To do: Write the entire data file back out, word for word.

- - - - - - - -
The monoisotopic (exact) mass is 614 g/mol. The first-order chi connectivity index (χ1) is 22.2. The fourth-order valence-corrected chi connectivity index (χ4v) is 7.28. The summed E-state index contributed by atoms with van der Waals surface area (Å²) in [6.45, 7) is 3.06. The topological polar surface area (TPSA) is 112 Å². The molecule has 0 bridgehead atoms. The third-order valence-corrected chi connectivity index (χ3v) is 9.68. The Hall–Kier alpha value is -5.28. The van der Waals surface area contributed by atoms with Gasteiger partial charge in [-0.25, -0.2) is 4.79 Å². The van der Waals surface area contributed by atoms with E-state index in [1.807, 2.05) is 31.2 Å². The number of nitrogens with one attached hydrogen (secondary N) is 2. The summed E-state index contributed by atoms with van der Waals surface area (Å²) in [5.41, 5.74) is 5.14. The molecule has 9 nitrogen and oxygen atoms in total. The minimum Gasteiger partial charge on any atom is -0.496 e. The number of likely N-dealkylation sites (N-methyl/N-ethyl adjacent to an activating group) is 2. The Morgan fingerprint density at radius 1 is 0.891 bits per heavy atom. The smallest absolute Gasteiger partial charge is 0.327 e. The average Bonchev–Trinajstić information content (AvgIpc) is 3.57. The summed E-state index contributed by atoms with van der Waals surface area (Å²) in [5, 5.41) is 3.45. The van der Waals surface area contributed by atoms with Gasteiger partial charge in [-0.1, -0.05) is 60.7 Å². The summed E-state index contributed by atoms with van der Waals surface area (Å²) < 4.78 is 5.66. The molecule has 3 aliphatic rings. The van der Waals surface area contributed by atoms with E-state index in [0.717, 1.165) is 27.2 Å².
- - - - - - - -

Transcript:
The monoisotopic (exact) mass is 614 g/mol. The first-order chi connectivity index (χ1) is 22.2. The fourth-order valence-corrected chi connectivity index (χ4v) is 7.28. The summed E-state index contributed by atoms with van der Waals surface area (Å²) in [6.45, 7) is 3.06. The topological polar surface area (TPSA) is 112 Å². The molecule has 0 bridgehead atoms. The third-order valence-corrected chi connectivity index (χ3v) is 9.68. The Hall–Kier alpha value is -5.28. The van der Waals surface area contributed by atoms with Gasteiger partial charge in [-0.25, -0.2) is 4.79 Å². The van der Waals surface area contributed by atoms with E-state index in [1.807, 2.05) is 31.2 Å². The number of nitrogens with one attached hydrogen (secondary N) is 2. The summed E-state index contributed by atoms with van der Waals surface area (Å²) in [5.41, 5.74) is 5.14. The molecule has 9 nitrogen and oxygen atoms in total. The minimum Gasteiger partial charge on any atom is -0.496 e. The number of likely N-dealkylation sites (N-methyl/N-ethyl adjacent to an activating group) is 2. The Morgan fingerprint density at radius 1 is 0.891 bits per heavy atom. The smallest absolute Gasteiger partial charge is 0.327 e. The average Bonchev–Trinajstić information content (AvgIpc) is 3.57. The summed E-state index contributed by atoms with van der Waals surface area (Å²) in [5, 5.41) is 3.45. The van der Waals surface area contributed by atoms with Gasteiger partial charge in [-0.1, -0.05) is 60.7 Å². The summed E-state index contributed by atoms with van der Waals surface area (Å²) < 4.78 is 5.66. The molecule has 3 aliphatic rings. The van der Waals surface area contributed by atoms with E-state index in [0.717, 1.165) is 27.2 Å².